3 Reasons Employee Events are Important

It’s been more than a few years since our wedding, but before we started planning, I thought, “How hard can this be? We only need a location, some clothes, some flowers, some friends, and some invitations?”  

My eyes were quickly opened to the work involved in planning and executing a meaningful event. 

Events take a lot of work and energy, so it is easy to dismiss them as something that is not worth the effort. However, there are several great reasons to have an employee event.


1. 
Moments Matter.

Early on, our lives are filled with events. Birthday Parties. Kindergarten Graduations. Field Trips. Class Plays. Sports Banquets. Proms. High School Graduations. As we age, we have fewer events, but moments still matter.

The modern information/attention economy does not produce markable moments. One day bleeds into the next with little sense of a tangible moment. In contrast, a farmer’s work was marked by planting, fertilizing, and harvesting. Each produced a moment. (There is great satisfaction in putting that last hay bale hay in the barn.)

Because moments are no longer a natural part of adult life, leaders must be intentional about creating these moments for their teams. 

Producing these moments creates memories and makes our work feel more meaningful.


2. Informal Connections are critical to the employee experience.

As we have transitioned to remote and hybrid work environments, the bonding of “side” conversations has diminished. While this may be celebrated by people who want to GET THINGS DONE, it undermines the team environment.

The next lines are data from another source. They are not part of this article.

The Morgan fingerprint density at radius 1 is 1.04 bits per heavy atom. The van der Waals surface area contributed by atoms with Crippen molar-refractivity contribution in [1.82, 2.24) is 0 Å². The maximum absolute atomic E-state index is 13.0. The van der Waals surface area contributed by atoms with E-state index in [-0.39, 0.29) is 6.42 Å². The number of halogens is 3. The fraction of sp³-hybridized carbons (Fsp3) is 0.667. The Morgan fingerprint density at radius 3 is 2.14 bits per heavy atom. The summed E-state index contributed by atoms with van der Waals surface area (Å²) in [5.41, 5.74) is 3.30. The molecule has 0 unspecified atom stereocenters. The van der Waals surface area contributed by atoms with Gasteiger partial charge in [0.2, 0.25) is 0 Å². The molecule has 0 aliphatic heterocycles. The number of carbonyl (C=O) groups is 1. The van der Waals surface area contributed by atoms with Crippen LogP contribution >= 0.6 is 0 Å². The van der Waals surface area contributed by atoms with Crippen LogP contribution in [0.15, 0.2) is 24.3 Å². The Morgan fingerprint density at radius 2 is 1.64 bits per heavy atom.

Everyone wants to work on something meaningful WITH other humans.

Scheduling an event where team members have the space to chat about their interests outside of work creates a sense of community in the workplace.   

At Leadercast, we have found that these conversations do not have to be long. 

When you bring your team together for a leadership development experience, the time before the event, the breaks, and a shared meal creates enough space for meaningful connection.


3. Events communicate that you care about the whole person. 

Every employee wants to feel valued as a person, not a production unit. 

Providing a leadership development event for your team conveys that you are invested in them as people. It says that you care WHO they are, not just WHAT they do. 

Investing in the whole person is key to employee satisfaction and retention. 

No one wants to work in an environment where they feel like they are just a cog in the machine.

Thanks for being a leader worth following,

Brian Rutherford
Director of Content & Product Strategy

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Brian Rutherford

Brian Rutherford is Director of Content and Product Strategy for Leadercast. Brian has been telling stories professionally for twenty-five years. Stories that inspire people to see themselves and the world differently. Stories that challenge people to take meaningful action in the world.

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